Tuesday, December 22, 2009

Engineering at Dartmouth

Maria Laskaris, Dean of Admissions and Financial Aid had a great conversation with Joseph Helble, Dean of Dartmouth's Thayer School of Engineering. We want to thank all our viewers who tuned in live and asked a number of phenomenal questions. It was a great conversation thanks to your questions.

Watch the video and use the notes below as resource in understanding how Dartmouth does Engineering differently. Enjoy.
  • One of the most popular and busy areas of Engineering at Dartmouth is biomedical engineering. Many Thayer faculty, alumni, and even undergraduates have been involved in bio-tech start-ups.
  • Faculty at Thayer are incredibly active with research and entrepreneurship and what's so amazing about Engineering at Darmouth (and this is true for departments across campus) is that undergraduates have wonderfully easy access to these professors. Dean Helble explains that undergraduates can simply go knock on a professor's door (though likely it'll be open already) to chat about possible work and involvement in research. Or undergraduates can just chat with a professor right after class.
  • Computer Engineering at Dartmouth focuses more on hardware while Computer Science focuses more on software, but there's lots of collaboration between the two fields and departments at Dartmouth.
  • For more information about the BA Major in Engineering (liberal arts degree) and the BE (Bachelors of Engineering) visit the degrees webpage.
  • Students can begin taking engineering classes as early as their first year. AP credits can certainly help students get a jump-start on prerequisites for the degree and that can help them graduate in 4 years with a BA and BE.
  • Students interested in Engineering may submit an abstract of their previous research work with their application, though it won't be sent to the Engineering School for review, it'll just help the officer reading your application get a sense of your intellectual work and interests. Please don't send entire papers.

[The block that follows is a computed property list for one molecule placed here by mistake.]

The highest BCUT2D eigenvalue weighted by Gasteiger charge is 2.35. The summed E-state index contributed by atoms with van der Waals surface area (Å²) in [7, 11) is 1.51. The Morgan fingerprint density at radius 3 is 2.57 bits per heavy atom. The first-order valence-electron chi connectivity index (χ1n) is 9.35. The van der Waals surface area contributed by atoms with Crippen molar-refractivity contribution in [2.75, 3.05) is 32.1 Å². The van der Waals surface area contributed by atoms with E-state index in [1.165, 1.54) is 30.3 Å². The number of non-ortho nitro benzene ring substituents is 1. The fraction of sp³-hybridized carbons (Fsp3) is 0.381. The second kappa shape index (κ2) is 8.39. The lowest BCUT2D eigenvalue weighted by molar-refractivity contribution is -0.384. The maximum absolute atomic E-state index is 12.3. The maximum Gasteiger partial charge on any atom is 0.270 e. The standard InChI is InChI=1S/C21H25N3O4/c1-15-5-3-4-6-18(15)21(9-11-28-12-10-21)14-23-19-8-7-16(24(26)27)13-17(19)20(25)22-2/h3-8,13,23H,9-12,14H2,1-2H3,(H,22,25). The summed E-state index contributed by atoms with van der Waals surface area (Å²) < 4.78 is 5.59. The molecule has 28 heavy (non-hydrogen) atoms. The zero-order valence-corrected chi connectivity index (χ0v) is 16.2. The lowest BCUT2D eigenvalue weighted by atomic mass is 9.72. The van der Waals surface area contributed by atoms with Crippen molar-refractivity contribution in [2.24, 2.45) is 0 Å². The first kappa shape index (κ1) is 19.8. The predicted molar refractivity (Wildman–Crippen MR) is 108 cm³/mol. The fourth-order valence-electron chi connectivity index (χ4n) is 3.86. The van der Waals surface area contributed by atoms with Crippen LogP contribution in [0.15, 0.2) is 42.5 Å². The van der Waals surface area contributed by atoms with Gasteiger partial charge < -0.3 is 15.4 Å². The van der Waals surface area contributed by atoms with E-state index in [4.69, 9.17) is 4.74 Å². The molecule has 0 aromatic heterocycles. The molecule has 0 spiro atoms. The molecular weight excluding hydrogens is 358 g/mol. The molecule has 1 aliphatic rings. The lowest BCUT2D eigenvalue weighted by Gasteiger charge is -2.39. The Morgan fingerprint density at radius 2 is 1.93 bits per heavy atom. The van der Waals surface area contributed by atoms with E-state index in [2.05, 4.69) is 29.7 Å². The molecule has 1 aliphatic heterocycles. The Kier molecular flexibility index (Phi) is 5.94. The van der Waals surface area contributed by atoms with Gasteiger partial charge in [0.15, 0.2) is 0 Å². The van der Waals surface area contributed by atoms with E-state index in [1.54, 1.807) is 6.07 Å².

• All Dartmouth majors require a culminating experience (this can be independent research, a play or performance, a project, or any number of things). Similarly, Engineering at Dartmouth (the major and BE) requires a culminating experience.
  • Engineering, like all academic programs at Dartmouth, requires time and effort, but engineering students are involved across campus with everything from serving as Captain of the Ski Team to being a tour guide.
  • Engineering undergraduates will take courses across campus and fulfill Dartmouth's liberal arts distributive requirements (this is true for BA and BE students).
  • Courses in engineering may be co-taught by faculty from other areas of campus, including the Medical School, Tuck School of Business or other departments. Dartmouth is very interdisciplinary by nature given it's size and philosophy.
  • Engineers from Dartmouth go on to do pretty much anything and everything. Graduates of Thayer are leading corporations large and small, have started their own firms for engineering or architecture or gone into the arts and design. Some go into finance and consulting while others go into public service and the non-profit sector.
Other Great Resources related to Engineering at Dartmouth

No comments:

Post a Comment